Introduction

In December 2019, the novel severe acute respiratory syndrome coronavirus 2 (SARS-CoV-2), causative agent of coronavirus disease 2019 (COVID-19), emerged in China [1]. It spread globally, becoming a public health emergency and a pandemic of historic dimensions [2]. Spain has been one of the most affected countries in the world in terms of absolute number of diagnosed cases and deaths per capita [3], causing a dramatic decline in donations and transplantation procedures per day, with mean numbers dropping from 7.2 to 1.2 and 16.1 to 2.1, respectively [4].

The clinical spectrum of COVID-19 ranges from asymptomatic disease to pneumonia, life-threatening complications, and ultimately death [57]. Risk factors for severe disease in the general population include older age and comorbidities [8], but the impact of chronic immunosuppression related to transplantation on COVID-19 is not well known. Despite widespread concern that COVID-19 clinical phenotypes may be more severe among solid organ transplant recipients (SOTRs) due to a poorer inflammatory response and greater organ injury, data on this population are limited to a few case series and generally small retrospective cohorts [925].

As hospitals around the world prepare for a rising and maintained incidence of COVID-19, important questions on the natural history of the disease, susceptibility of SOTRs, severity risk factors, and transplant specific management of antivirals and immunosuppressants remain unanswered [26]. This multicenter study aimed to shed light on said matters, presenting the clinical characteristics, treatments, and predictors of unfavorable outcomes (intensive care unit (ICU) admission and/or death) in 210 consecutively hospitalized adult SOTRs with COVID-19.

Materials and methods

Design and patients

We conducted a nationwide prospective observational cohort study (S1 Table for STROBE checklist) within the Spanish Network for Research in Infectious Diseases (REIPI) and the Group for the Study of Infection in Transplantation and the Immunocompromised Host (GESITRA-IC). Investigators from the 12 participating centers from different regions of Spain were asked to include all consecutive SOTR adults hospitalized with confirmed COVID-19 by real-time polymerase chain reaction (RT-PCR) assay for SARS-CoV-2 in respiratory samples, from 21 February to 6 May 2020. The baseline was the date of hospital admission, and the follow-up censoring date was 6 June 6 2020. The study protocol was approved by the Ethics Committee of Virgen del Rocío and Virgen Macarena University Hospitals (C.I. 0842-N-20), as well as by the proper institutional review board of each participating center (individual codes are listed in the Supporting Information), and complied with the Helsinki Declaration. Written informed consent was established as a mandatory requirement for all patients.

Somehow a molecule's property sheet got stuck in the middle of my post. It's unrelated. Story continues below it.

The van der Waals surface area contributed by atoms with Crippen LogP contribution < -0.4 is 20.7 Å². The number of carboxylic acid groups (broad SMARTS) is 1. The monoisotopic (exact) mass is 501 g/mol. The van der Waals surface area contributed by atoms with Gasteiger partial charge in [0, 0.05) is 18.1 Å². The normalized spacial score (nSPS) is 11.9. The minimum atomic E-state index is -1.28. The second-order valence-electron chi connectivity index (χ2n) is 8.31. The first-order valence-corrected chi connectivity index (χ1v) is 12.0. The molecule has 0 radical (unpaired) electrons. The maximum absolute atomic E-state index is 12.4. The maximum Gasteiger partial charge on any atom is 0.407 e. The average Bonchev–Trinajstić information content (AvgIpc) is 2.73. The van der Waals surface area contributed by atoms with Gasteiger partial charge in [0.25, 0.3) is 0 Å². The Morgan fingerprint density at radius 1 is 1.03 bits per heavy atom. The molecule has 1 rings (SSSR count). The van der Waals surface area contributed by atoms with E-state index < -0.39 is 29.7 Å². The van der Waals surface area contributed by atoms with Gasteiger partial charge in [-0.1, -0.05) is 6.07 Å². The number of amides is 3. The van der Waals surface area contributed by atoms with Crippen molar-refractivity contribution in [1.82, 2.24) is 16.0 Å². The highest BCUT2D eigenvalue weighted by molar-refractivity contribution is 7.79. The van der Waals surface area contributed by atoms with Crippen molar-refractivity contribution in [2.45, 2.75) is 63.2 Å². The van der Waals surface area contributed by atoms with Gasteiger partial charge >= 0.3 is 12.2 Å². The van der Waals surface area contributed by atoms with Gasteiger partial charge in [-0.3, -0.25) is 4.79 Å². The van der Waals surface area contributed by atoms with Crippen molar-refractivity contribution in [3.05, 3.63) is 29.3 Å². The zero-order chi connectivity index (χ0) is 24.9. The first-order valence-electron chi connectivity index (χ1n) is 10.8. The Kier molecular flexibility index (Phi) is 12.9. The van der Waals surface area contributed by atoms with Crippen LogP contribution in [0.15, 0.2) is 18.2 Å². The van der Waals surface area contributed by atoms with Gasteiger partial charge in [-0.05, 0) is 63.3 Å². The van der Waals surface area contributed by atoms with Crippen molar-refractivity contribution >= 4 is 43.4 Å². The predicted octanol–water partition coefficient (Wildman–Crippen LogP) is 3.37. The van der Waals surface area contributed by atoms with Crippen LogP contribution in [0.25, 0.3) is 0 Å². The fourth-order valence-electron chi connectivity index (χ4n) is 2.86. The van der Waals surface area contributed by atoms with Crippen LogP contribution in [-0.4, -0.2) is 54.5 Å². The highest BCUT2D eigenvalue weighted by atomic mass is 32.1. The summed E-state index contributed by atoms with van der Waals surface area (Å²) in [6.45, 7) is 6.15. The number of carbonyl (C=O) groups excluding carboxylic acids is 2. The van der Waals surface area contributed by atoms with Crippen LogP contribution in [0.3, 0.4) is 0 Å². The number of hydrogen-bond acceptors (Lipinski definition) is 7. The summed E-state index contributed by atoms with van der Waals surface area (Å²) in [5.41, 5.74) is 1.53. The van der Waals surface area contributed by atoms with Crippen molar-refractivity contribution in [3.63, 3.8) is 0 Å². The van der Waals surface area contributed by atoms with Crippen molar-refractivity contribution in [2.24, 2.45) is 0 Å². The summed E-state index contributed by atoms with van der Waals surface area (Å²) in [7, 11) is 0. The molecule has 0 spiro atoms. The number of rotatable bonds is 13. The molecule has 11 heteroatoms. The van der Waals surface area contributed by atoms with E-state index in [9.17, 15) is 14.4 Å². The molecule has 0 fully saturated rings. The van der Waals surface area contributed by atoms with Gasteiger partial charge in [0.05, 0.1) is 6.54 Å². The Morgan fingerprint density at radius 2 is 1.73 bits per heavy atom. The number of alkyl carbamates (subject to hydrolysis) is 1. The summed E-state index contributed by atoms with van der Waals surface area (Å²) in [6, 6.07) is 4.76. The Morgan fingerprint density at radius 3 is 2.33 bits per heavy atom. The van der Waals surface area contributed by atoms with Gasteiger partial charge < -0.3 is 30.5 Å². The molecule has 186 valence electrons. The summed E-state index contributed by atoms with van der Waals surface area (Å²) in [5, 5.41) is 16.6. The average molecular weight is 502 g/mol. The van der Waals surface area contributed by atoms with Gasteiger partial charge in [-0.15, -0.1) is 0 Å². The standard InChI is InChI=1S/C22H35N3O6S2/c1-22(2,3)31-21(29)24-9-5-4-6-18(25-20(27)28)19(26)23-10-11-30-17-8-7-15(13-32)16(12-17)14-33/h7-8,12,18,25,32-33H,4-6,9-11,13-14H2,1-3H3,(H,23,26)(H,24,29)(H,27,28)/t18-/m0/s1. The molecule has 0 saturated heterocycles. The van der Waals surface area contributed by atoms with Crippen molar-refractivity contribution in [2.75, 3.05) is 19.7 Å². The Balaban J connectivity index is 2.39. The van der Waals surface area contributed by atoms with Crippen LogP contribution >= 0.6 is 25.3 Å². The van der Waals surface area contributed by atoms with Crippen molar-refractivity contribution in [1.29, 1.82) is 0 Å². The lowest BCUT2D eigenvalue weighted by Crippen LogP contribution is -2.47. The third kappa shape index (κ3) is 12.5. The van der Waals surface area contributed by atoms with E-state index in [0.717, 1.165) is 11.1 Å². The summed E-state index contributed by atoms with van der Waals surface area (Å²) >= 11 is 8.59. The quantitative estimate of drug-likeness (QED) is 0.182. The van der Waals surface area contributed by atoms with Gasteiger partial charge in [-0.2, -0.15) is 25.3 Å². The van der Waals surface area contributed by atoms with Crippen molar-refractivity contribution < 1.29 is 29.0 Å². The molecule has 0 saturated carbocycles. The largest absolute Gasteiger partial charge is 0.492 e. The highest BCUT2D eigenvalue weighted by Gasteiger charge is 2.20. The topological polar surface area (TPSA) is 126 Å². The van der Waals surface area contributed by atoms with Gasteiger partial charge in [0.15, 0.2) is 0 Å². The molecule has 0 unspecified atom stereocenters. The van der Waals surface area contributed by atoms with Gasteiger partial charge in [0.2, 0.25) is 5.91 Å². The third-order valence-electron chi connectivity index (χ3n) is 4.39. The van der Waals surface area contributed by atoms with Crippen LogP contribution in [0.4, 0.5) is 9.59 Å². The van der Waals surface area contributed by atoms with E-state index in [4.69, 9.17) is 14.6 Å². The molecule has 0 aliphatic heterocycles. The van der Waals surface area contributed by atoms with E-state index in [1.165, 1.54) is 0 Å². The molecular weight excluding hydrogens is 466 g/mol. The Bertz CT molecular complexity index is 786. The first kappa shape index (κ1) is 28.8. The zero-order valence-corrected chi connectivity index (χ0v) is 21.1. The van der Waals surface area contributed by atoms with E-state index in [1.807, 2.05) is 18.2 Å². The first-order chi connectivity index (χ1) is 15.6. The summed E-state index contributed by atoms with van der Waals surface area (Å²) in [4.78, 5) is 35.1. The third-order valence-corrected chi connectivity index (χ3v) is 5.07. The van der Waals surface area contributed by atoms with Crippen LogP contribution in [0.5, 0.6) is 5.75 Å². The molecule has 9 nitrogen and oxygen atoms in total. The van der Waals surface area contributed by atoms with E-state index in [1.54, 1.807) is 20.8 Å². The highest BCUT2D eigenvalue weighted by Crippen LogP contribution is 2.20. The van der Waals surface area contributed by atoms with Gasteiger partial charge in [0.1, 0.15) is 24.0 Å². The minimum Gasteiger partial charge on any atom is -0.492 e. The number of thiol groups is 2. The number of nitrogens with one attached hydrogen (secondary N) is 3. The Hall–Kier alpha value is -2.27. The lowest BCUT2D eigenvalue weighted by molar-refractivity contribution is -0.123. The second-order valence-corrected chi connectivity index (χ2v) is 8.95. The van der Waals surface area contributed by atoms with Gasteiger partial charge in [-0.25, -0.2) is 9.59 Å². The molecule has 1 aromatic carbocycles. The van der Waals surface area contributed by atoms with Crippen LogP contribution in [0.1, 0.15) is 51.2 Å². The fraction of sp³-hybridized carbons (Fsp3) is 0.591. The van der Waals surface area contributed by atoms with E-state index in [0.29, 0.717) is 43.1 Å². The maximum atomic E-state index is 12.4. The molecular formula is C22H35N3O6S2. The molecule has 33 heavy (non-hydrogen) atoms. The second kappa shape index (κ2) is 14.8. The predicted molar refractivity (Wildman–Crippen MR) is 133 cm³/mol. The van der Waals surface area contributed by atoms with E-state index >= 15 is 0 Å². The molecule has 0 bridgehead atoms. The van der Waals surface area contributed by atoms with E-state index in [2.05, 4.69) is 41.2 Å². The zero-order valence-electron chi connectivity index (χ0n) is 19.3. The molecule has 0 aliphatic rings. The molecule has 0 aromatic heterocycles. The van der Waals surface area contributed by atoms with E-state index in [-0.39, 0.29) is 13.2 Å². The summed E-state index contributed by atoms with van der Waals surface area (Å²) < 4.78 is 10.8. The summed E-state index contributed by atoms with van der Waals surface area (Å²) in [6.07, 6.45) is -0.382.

Data collection

The data source was the electronic medical record system. Anonymized data were collected using an electronic Case Report Form (eCRF) and added to a database specifically designed for this study built using Research Electronic Data Capture (REDCap) tools [27]. The registered variables included demographics, comorbidities, transplant type and date, signs and symptoms at admission, baseline laboratory tests and chest X-ray findings, complications during hospitalization, management of immunosuppression, therapeutics with purported activity against COVID-19, adjunctive strategies to modulate the host inflammatory response, and clinical outcomes.

Event of interest

The clinical outcomes of patients after 30 days follow-up were categorized into favorable (full recovery and discharged or stable clinical condition) and unfavorable (admission to ICU or death). For patients who were discharged and subsequently readmitted during the study period, only the first hospital admission episode was considered for purposes of analysis. The primary endpoint was the occurrence of an unfavorable outcome, that is, a composite of ICU admission and/or death.

Statistical approach

A descriptive analysis of all obtained data was performed. Categorical variables were presented as n (%) and continuous variable as mean (standard deviation (SD)) or median (interquartile range (IQR)) according to the normality of the distribution. We used the χ2-test, Yates’ Correction for Continuity, Student’s t-test, or Welch’s t-test to compare between-group differences, as appropriate.

To examine factors associated with unfavorable clinical outcomes, quantitative variables were dichotomized based on normal ranges and in the cut-offs associated with unfavorable outcomes in the general population [28], after addressing their effects as continuous. Univariable and multivariable logistic regression analyses were performed, and bivariate relationships between all predictors were thoroughly explored to account for potential confounding, collinear, and interaction effects.